It was the same kinds of thoughts that caused Lawrence to jerk his head forward when he realized he had fallen asleep. He noticed one of his daughter’s toys on the floorboard of the passenger side. The pink synthetic hair was mangled and one of the pony’s eyes was missing. Today was report card day she had reminded him when he walked her to the bus stop. Back when they were talking about her mother being gone Lawrence had made a promise for today. A promise he could keep, even though it was a small thing he knew there would be so many days that he would fail that he better do this one thing right.
A car honked at him almost as soon as he got back from lunch. It was a long honk, not one that told him to wave to someone he knew as they passed, but one that was intended to make fun of him. He’d seen it before. Then a few minutes later a woman talking on her cell phone drove by him without paying attention. She swerved toward Lawrence and he had to jump back to avoid being hit. His hand was already in his pocket and without thinking about it he grabbed the handful of rocks and tossed them toward the car. Fucking people on their phone always irritated Lawrence. The sign warned them that something was coming but still sometimes people never paid attention. They didn’t think of him as a person, just the thing that turned the sign around. If he was run over he wouldn’t reshape like a cone would. He had thrown the rocks not intending to hit the car or anything but when the brake lights came on and the woman pulled the car over he knew he was in trouble.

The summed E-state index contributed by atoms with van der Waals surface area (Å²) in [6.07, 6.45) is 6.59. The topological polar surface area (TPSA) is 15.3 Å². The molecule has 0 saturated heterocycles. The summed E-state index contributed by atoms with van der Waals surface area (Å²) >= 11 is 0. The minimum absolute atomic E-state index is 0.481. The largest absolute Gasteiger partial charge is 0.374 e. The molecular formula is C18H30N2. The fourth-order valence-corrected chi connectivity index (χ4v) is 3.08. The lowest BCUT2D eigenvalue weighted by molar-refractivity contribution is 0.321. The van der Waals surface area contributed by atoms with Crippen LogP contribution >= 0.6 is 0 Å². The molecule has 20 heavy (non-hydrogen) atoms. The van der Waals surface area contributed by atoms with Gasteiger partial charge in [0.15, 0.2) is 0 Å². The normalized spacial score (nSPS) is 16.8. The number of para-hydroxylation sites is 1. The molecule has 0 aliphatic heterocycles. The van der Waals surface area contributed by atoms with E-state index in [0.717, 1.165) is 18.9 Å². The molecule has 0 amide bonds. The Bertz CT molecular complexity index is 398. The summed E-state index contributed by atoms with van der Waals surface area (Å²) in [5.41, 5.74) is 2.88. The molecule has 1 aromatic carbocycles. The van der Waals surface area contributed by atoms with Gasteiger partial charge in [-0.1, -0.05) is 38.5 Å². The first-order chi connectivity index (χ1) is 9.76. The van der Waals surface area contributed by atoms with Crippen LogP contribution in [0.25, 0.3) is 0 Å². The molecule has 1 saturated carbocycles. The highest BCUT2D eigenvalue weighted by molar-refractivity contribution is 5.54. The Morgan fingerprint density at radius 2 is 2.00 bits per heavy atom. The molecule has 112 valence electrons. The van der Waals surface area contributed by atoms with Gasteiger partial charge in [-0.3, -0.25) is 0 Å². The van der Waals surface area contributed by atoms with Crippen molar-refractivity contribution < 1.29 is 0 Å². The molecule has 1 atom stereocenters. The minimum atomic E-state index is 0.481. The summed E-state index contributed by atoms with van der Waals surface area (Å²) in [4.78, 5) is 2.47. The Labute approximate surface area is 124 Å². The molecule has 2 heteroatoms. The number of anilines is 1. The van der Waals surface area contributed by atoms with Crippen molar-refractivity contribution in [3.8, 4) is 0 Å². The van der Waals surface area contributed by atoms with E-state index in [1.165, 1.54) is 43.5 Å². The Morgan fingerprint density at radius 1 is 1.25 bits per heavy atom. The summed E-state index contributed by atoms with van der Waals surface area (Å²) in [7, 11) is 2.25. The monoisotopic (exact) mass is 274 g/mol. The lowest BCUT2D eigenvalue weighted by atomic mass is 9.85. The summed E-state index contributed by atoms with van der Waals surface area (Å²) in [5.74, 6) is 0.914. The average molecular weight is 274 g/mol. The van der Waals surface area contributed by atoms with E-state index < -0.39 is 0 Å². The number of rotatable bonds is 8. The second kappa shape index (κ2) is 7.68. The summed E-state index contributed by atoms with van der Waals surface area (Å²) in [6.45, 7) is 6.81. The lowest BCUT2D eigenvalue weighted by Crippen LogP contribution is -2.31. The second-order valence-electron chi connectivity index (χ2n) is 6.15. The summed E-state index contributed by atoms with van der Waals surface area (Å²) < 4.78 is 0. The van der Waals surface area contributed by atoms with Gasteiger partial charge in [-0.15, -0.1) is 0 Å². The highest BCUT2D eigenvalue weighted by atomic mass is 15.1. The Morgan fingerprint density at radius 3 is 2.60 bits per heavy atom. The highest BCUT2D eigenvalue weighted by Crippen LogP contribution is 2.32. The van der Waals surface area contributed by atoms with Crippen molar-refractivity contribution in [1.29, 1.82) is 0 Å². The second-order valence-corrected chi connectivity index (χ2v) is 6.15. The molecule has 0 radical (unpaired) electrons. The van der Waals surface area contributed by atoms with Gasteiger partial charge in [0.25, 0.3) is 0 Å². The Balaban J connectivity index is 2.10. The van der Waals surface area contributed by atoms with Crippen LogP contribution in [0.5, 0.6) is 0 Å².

The woman was holding her cell phone in her hand while she was talking to the foreman. She had exaggerated hand gestures and moved her head around just enough to let everyone that passed know she was agitated with the situation. Fuck her, she could rot in hell for all he cared and he planned on telling her exactly that until he thought about his daughter waiting for him to pick her up after school. Lawrence’s shoulders dropped and he turned his back to the foreman. They were far enough away that he couldn’t hear them and he hoped the next time he turned around she would be gone. Maybe she was talking to the foreman about something else. Cobbler recipes or directions to the bank. Maybe they were old friends and she wanted to share baby photos. Lawrence waved the cars along while he avoided looking toward the foreman. It was probably less than two hours before quitting time, he figured, and he was looking forward to picking up his daughter. They had a date, kind of, and if there was one thing he was going to do right today it was that. She was a good kid and deserved better than he could do, but it’d have to be good enough and he would try not to beat himself up about it.
“Hey dumbass, dumbass. Do you hear me dumbass?” Lawrence’s foreman was hollering and making a beeline straight toward him. His skin looked like worn in leather and his attitude was rougher. Lawrence didn’t like crossing him but he also didn’t like taking shit off of him.
“Did you throw rocks at that car?” Lawrence finally turned around and the foreman was nearly breathing his hot breath on Lawrence’s face. “Buddy, that’s about the dumbest thing you could do right now. I’ve got a hangover I can’t shake and two guys out sick and all I’m trying to do is get this section of road finished before we gotta shut down. So why’d you do it, just to get my blood boiling?”
Lawrence watched the foreman’s lips while he talked. They didn’t move enough to read lips. Lawrence found it funny that he couldn’t respond to the foreman’s pity party, he realized not being able to talk wasn’t such a bad thing. It had its advantages, not being able to talk. He shook his head no but knew he was meaning that he didn’t do it to get the foreman’s blood boiling, which was just a little added benefit. And since Lawrence couldn’t talk at all the conversation lost its heat quickly. He was pretty sure the foreman wanted an argument and it gave Lawrence just the smallest bit of satisfaction to not give it to him.